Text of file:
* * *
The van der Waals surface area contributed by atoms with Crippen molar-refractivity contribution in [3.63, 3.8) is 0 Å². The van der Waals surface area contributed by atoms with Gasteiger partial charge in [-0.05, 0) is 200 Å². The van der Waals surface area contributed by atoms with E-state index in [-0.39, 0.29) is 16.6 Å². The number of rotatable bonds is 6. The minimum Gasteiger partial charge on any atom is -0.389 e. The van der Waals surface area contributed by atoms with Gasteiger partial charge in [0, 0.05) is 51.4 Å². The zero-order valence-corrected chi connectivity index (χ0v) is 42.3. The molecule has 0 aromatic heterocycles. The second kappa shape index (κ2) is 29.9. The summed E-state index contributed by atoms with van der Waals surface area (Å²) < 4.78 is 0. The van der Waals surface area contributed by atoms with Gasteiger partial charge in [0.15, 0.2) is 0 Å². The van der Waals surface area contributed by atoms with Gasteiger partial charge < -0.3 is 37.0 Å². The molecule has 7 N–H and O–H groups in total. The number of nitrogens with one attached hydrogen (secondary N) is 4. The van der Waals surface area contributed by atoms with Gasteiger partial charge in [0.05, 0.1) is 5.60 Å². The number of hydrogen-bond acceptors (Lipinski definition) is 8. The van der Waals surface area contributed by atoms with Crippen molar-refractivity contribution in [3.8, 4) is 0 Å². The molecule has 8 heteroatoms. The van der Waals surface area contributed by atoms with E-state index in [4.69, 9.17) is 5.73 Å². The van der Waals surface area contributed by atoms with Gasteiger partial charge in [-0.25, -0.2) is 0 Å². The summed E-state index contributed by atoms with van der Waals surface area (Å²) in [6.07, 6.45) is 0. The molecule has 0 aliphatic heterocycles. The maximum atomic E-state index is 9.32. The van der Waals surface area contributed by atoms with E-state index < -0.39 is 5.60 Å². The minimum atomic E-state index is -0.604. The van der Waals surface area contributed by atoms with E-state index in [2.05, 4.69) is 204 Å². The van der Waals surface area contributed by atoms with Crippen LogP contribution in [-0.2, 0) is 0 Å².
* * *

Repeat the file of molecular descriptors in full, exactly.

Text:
The van der Waals surface area contributed by atoms with Crippen molar-refractivity contribution in [3.63, 3.8) is 0 Å². The van der Waals surface area contributed by atoms with Gasteiger partial charge in [-0.05, 0) is 200 Å². The van der Waals surface area contributed by atoms with E-state index in [-0.39, 0.29) is 16.6 Å². The number of rotatable bonds is 6. The minimum Gasteiger partial charge on any atom is -0.389 e. The van der Waals surface area contributed by atoms with Gasteiger partial charge in [0, 0.05) is 51.4 Å². The zero-order valence-corrected chi connectivity index (χ0v) is 42.3. The molecule has 0 aromatic heterocycles. The second kappa shape index (κ2) is 29.9. The summed E-state index contributed by atoms with van der Waals surface area (Å²) < 4.78 is 0. The van der Waals surface area contributed by atoms with Gasteiger partial charge in [0.15, 0.2) is 0 Å². The van der Waals surface area contributed by atoms with Gasteiger partial charge < -0.3 is 37.0 Å². The molecule has 7 N–H and O–H groups in total. The number of nitrogens with one attached hydrogen (secondary N) is 4. The van der Waals surface area contributed by atoms with Gasteiger partial charge in [0.05, 0.1) is 5.60 Å². The number of hydrogen-bond acceptors (Lipinski definition) is 8. The van der Waals surface area contributed by atoms with Crippen molar-refractivity contribution in [3.8, 4) is 0 Å². The molecule has 8 heteroatoms. The van der Waals surface area contributed by atoms with E-state index in [4.69, 9.17) is 5.73 Å². The van der Waals surface area contributed by atoms with Gasteiger partial charge in [-0.25, -0.2) is 0 Å². The summed E-state index contributed by atoms with van der Waals surface area (Å²) in [6.07, 6.45) is 0. The molecule has 0 aliphatic heterocycles. The maximum atomic E-state index is 9.32. The van der Waals surface area contributed by atoms with E-state index < -0.39 is 5.60 Å². The minimum atomic E-state index is -0.604. The van der Waals surface area contributed by atoms with E-state index in [2.05, 4.69) is 204 Å². The van der Waals surface area contributed by atoms with Crippen LogP contribution in [-0.2, 0) is 0 Å².